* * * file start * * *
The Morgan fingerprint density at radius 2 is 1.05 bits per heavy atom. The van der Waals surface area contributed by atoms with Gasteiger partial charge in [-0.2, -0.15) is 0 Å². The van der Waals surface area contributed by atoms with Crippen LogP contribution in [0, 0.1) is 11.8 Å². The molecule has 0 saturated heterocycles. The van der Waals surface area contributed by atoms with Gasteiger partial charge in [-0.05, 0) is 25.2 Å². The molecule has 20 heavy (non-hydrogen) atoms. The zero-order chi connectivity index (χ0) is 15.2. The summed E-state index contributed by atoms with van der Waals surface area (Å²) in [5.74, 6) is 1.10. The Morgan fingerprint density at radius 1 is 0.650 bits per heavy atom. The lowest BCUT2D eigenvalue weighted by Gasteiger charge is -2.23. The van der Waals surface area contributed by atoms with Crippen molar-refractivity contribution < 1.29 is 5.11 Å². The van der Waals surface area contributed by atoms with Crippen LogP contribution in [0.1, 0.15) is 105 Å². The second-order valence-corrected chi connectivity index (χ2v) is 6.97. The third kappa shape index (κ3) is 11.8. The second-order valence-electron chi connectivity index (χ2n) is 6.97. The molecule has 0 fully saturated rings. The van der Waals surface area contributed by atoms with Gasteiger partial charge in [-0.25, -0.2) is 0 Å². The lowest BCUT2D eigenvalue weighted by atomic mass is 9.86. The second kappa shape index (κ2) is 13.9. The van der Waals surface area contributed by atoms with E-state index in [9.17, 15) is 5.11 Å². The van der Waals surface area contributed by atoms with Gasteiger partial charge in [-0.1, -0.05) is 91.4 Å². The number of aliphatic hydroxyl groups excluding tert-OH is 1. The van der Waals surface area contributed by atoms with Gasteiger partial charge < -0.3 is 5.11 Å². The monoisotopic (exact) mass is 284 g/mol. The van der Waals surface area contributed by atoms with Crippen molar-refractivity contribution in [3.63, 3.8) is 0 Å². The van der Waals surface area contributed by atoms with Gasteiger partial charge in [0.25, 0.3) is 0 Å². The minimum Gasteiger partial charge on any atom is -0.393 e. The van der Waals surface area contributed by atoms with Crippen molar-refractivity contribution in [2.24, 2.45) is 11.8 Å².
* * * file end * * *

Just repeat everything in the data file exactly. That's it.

The Morgan fingerprint density at radius 2 is 1.05 bits per heavy atom. The van der Waals surface area contributed by atoms with Gasteiger partial charge in [-0.2, -0.15) is 0 Å². The van der Waals surface area contributed by atoms with Crippen LogP contribution in [0, 0.1) is 11.8 Å². The molecule has 0 saturated heterocycles. The van der Waals surface area contributed by atoms with Gasteiger partial charge in [-0.05, 0) is 25.2 Å². The molecule has 20 heavy (non-hydrogen) atoms. The zero-order chi connectivity index (χ0) is 15.2. The summed E-state index contributed by atoms with van der Waals surface area (Å²) in [5.74, 6) is 1.10. The Morgan fingerprint density at radius 1 is 0.650 bits per heavy atom. The lowest BCUT2D eigenvalue weighted by Gasteiger charge is -2.23. The van der Waals surface area contributed by atoms with Crippen molar-refractivity contribution < 1.29 is 5.11 Å². The van der Waals surface area contributed by atoms with Crippen LogP contribution in [0.1, 0.15) is 105 Å². The second-order valence-corrected chi connectivity index (χ2v) is 6.97. The third kappa shape index (κ3) is 11.8. The second-order valence-electron chi connectivity index (χ2n) is 6.97. The molecule has 0 fully saturated rings. The van der Waals surface area contributed by atoms with Gasteiger partial charge in [-0.25, -0.2) is 0 Å². The lowest BCUT2D eigenvalue weighted by atomic mass is 9.86. The second kappa shape index (κ2) is 13.9. The van der Waals surface area contributed by atoms with E-state index in [9.17, 15) is 5.11 Å². The van der Waals surface area contributed by atoms with Gasteiger partial charge in [-0.1, -0.05) is 91.4 Å². The number of aliphatic hydroxyl groups excluding tert-OH is 1. The van der Waals surface area contributed by atoms with Gasteiger partial charge < -0.3 is 5.11 Å². The monoisotopic (exact) mass is 284 g/mol. The van der Waals surface area contributed by atoms with Crippen molar-refractivity contribution in [3.63, 3.8) is 0 Å². The van der Waals surface area contributed by atoms with Gasteiger partial charge in [0.25, 0.3) is 0 Å². The minimum Gasteiger partial charge on any atom is -0.393 e. The van der Waals surface area contributed by atoms with Crippen molar-refractivity contribution in [2.24, 2.45) is 11.8 Å².